Computer Science studies the computational structures and processes that appear throughout the natural and human worlds. The study of those processes (known as algorithms) can lend insight into the functioning of our brains, the structure of our genes, the mechanisms by which people form communities, and many other questions in a wide range of disciplines. At the same time, an understanding of algorithms and the structure of data can help us create a tremendous variety of useful software tools. Carleton’s computer science curriculum is designed to provide students with a balance between theoretical study and the practical application of theory to the design and construction of software.

Can I major in it?

Yes, a major in Computer Science is offered, and no prior experience with computers or programming is necessary.

Topics explored: Algorithms, artificial intelligence, software design, databases, data mining, graphics, security, computer networks, natural language processing, operating systems, social networks, theory of computation, evolutionary computation, and data visualization. These are a sampling of topics covered in our major; for more information, check out the complete listing of CS courses.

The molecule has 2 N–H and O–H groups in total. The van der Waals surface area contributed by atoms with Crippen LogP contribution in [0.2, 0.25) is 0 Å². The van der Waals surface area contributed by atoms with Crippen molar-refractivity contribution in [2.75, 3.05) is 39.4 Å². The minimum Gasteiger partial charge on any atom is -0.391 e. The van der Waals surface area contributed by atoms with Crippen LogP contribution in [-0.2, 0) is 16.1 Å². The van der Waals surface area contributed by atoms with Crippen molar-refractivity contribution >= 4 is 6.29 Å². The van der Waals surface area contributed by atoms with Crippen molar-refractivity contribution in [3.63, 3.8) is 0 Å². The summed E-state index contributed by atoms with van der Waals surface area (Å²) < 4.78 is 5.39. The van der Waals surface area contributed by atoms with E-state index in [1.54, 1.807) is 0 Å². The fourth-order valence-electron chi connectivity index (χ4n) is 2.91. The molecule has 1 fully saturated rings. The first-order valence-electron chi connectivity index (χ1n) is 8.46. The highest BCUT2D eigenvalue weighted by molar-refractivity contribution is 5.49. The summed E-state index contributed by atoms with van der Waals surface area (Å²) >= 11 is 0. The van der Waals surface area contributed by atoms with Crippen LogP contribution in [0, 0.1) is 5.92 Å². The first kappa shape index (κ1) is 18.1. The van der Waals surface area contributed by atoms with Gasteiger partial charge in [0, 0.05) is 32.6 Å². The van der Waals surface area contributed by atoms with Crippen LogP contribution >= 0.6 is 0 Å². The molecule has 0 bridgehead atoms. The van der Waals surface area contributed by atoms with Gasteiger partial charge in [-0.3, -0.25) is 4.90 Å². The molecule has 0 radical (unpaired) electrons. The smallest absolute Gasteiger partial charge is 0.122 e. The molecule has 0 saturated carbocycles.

What course should I take first?

  • The natural place to start is in CS 111 (Introduction to Computer Science). CS 111, which is offered every term, requires no previous experience in computer science, is required for the computer science major, and is a prerequisite for all other courses in the department. 
  • If you received a score of 4 or better on the Advanced Placement Computer Science A exam, you should enroll in either CS 201 or CS 202. If you have taken the AP CS Principles exam but not the AP CS A exam, you should choose CS 111 as your first CS course at Carleton.
  • If you have other previous computing experience that may be roughly equivalent to Introduction to Computer Science, you may be able to place out of CS 111. If you have some prior experience in the field, you should take the CS Placement Exam, and we’ll work with you to figure out the right place to start.
  • If you have additional questions, you can contact the chair of the Computer Science Department at

For more information, you can review the CS Course Guide, which is linked on this page in the Related Documents section.